Rising COVID, Falling Stocks

October 30, 2020

October has a bad reputation as it has been the home of numerous market “crashes”, but after a tough September the market got off to a good start on hopes for more stimulus.  The stimulus talks in Congress drove the market higher in the early going with the S&P 500 hitting a high for the month on the 12th.  The last half of the month featured back and forth negotiations between Pelosi and Mnuchin that ultimately resulted in no deal.  The market believes the economy needs more stimulus to get through this pandemic, so the realization there would be no deal until after the election was greeted with selling.  The last week of the month the selling intensified as rising COVID cases caused shutdowns in Europe and a pause in our recovery.  At the end of the month the S&P 500 had lost 2.8% and is now up just 1.2% for the year.  

The month began on a Thursday and on Friday we learned President Trump had contracted COVID.  The initial uncertainty sent the S&P 500 down .4%.  We began the first full week of the month with news that President Trump was recovering nicely, and stimulus talks were progressing.  On Tuesday President Trump told Republican negotiators to stop stimulus negotiations until after the election, but on Wednesday he tweeted his desire for a “targeted” stimulus aimed at those areas most in need.  Hopes for some type of stimulus drove the market to the best week of the month with the S&P 500 finishing with a gain of 3.9%.  The second full week of the month got off to a good start on the belief Biden’s lead would help avoid a contested election, one of the market’s worst fears.  Apple introduced their new 5G iPhone and retail sales for September were more than double expectations.  A breakdown in stimulus talks put a damper on an otherwise good week for the economy and reduced the S&P 500 gain for the week to just .2%. The third week was a back and forth affair with daily news on the stimulus negotiations.  By the end of the week the stimulus talks had turned sour and the S&P 500 lost .5% for the week.  The final week of the month showed a global spike in COVID cases that had France, Germany and a few U S states instituting more shutdowns.  Concerns these shutdowns will become more widespread sent the S&P 500 down 5.6%, its worst week since March.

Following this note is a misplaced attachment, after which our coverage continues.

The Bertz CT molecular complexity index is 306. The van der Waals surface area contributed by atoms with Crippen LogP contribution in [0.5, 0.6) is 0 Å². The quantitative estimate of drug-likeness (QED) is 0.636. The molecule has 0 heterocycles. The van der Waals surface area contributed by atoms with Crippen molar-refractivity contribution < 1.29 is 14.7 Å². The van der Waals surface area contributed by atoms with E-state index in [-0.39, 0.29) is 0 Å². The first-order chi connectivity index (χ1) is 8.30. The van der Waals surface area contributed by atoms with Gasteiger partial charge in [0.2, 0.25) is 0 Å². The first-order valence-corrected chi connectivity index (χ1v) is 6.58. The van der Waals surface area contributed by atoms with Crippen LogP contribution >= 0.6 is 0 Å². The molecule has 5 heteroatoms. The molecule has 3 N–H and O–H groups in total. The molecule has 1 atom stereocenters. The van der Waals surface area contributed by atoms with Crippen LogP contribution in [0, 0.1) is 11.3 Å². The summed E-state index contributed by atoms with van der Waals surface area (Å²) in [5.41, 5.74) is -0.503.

Market action in November is going to be dictated by the election.  Due to the high degree of uncertainty we have been raising cash since early September.  It appears the market would like to see Biden win as that would likely mean more aggressive stimulus, sugar now, diabetes later.  However, the market is also concerned a Biden win could result in a stimulus stalemate during the lame duck session that would delay additional stimulus until 2021.  A Trump win would likely mean tougher stimulus negotiations.  So, in the short term, the market may get a short term pop out of a Biden win and may decline on a Trump win.  One of the market’s biggest concerns is a contested election that would drag on for weeks and result in finger pointing, lawsuits and potential Supreme Court involvement.  Another uncertainty is government reaction to the expected rise in COVID cases.  Therapeutics have lessened the severity of the virus, so we are hoping shutdowns will be minimal and targeted.  The uncertainty may create a buying opportunity that we will embrace. 

If you know someone who would be interested in learning more about Greenberg Financial Group, or who is retired or thinking about retiring, or would simply like us to review their current portfolio, please contact us at 520-544-4909, or visit our NEW website at www.greenbergfinancial.com. As always, the key to successful investing is to have a portfolio that is consistent with your investment objectives and risk tolerance. We invite you to listen to our weekly Money Matters radio show which airs every Sunday Morning from 8:00 AM to 10:00 AM on KNST AM 790.  You can also listen to us on iHeart radio. You can follow us on Twitter @gbergfinancial or on Facebook under Greenberg Financial Group. 

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